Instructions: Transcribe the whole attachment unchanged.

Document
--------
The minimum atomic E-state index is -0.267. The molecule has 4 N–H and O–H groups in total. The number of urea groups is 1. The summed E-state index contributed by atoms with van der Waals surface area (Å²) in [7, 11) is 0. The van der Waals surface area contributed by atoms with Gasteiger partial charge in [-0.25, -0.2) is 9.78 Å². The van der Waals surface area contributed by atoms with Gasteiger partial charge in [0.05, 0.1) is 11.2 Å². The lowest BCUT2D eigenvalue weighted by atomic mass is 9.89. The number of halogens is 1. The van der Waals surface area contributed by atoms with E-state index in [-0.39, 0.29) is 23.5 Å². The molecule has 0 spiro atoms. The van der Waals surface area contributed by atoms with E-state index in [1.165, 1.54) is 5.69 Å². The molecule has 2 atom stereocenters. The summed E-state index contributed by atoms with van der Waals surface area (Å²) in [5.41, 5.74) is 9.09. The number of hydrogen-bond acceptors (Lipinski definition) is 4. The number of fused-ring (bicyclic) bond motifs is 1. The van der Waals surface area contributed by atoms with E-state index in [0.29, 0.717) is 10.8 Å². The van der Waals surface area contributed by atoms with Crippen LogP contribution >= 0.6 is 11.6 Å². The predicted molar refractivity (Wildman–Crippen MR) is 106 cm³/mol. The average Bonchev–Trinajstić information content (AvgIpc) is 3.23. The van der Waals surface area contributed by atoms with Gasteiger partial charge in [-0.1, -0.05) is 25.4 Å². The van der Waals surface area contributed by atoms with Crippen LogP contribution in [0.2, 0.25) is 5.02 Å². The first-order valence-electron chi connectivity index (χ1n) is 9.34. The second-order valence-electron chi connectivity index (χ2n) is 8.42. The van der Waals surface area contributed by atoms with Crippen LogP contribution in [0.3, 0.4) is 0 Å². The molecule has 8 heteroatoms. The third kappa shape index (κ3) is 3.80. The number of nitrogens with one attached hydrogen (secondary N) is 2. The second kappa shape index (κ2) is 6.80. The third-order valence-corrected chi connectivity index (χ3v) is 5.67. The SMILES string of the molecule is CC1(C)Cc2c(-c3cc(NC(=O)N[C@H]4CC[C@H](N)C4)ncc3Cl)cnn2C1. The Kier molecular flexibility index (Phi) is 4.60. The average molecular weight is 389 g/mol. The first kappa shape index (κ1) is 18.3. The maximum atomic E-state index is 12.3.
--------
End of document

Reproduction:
The minimum atomic E-state index is -0.267. The molecule has 4 N–H and O–H groups in total. The number of urea groups is 1. The summed E-state index contributed by atoms with van der Waals surface area (Å²) in [7, 11) is 0. The van der Waals surface area contributed by atoms with Gasteiger partial charge in [-0.25, -0.2) is 9.78 Å². The van der Waals surface area contributed by atoms with Gasteiger partial charge in [0.05, 0.1) is 11.2 Å². The lowest BCUT2D eigenvalue weighted by atomic mass is 9.89. The number of halogens is 1. The van der Waals surface area contributed by atoms with E-state index in [-0.39, 0.29) is 23.5 Å². The molecule has 0 spiro atoms. The van der Waals surface area contributed by atoms with E-state index in [1.165, 1.54) is 5.69 Å². The molecule has 2 atom stereocenters. The summed E-state index contributed by atoms with van der Waals surface area (Å²) in [5.41, 5.74) is 9.09. The number of hydrogen-bond acceptors (Lipinski definition) is 4. The number of fused-ring (bicyclic) bond motifs is 1. The van der Waals surface area contributed by atoms with E-state index in [0.29, 0.717) is 10.8 Å². The van der Waals surface area contributed by atoms with Crippen LogP contribution >= 0.6 is 11.6 Å². The predicted molar refractivity (Wildman–Crippen MR) is 106 cm³/mol. The average Bonchev–Trinajstić information content (AvgIpc) is 3.23. The van der Waals surface area contributed by atoms with Gasteiger partial charge in [-0.1, -0.05) is 25.4 Å². The van der Waals surface area contributed by atoms with Crippen LogP contribution in [0.2, 0.25) is 5.02 Å². The first-order valence-electron chi connectivity index (χ1n) is 9.34. The second-order valence-electron chi connectivity index (χ2n) is 8.42. The van der Waals surface area contributed by atoms with Crippen LogP contribution in [0.3, 0.4) is 0 Å². The molecule has 8 heteroatoms. The third kappa shape index (κ3) is 3.80. The number of nitrogens with one attached hydrogen (secondary N) is 2. The second kappa shape index (κ2) is 6.80. The third-order valence-corrected chi connectivity index (χ3v) is 5.67. The SMILES string of the molecule is CC1(C)Cc2c(-c3cc(NC(=O)N[C@H]4CC[C@H](N)C4)ncc3Cl)cnn2C1. The Kier molecular flexibility index (Phi) is 4.60. The average molecular weight is 389 g/mol. The first kappa shape index (κ1) is 18.3. The maximum atomic E-state index is 12.3.